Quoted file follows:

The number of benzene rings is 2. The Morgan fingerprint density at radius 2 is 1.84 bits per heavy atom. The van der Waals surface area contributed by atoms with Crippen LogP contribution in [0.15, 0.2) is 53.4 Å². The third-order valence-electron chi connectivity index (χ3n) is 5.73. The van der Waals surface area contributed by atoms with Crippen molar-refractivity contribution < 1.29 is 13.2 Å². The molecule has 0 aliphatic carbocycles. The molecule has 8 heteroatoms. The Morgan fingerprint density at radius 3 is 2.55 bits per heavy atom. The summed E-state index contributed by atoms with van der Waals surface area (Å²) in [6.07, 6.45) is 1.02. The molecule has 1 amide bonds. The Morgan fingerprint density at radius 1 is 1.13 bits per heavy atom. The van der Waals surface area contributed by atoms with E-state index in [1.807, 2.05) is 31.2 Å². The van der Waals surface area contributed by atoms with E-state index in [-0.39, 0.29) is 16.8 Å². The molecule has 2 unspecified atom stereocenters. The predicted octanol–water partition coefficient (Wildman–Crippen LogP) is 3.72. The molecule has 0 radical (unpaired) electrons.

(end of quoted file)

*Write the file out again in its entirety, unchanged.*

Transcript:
The number of benzene rings is 2. The Morgan fingerprint density at radius 2 is 1.84 bits per heavy atom. The van der Waals surface area contributed by atoms with Crippen LogP contribution in [0.15, 0.2) is 53.4 Å². The third-order valence-electron chi connectivity index (χ3n) is 5.73. The van der Waals surface area contributed by atoms with Crippen molar-refractivity contribution < 1.29 is 13.2 Å². The molecule has 0 aliphatic carbocycles. The molecule has 8 heteroatoms. The Morgan fingerprint density at radius 3 is 2.55 bits per heavy atom. The summed E-state index contributed by atoms with van der Waals surface area (Å²) in [6.07, 6.45) is 1.02. The molecule has 1 amide bonds. The Morgan fingerprint density at radius 1 is 1.13 bits per heavy atom. The van der Waals surface area contributed by atoms with E-state index in [1.807, 2.05) is 31.2 Å². The van der Waals surface area contributed by atoms with E-state index in [-0.39, 0.29) is 16.8 Å². The molecule has 2 unspecified atom stereocenters. The predicted octanol–water partition coefficient (Wildman–Crippen LogP) is 3.72. The molecule has 0 radical (unpaired) electrons.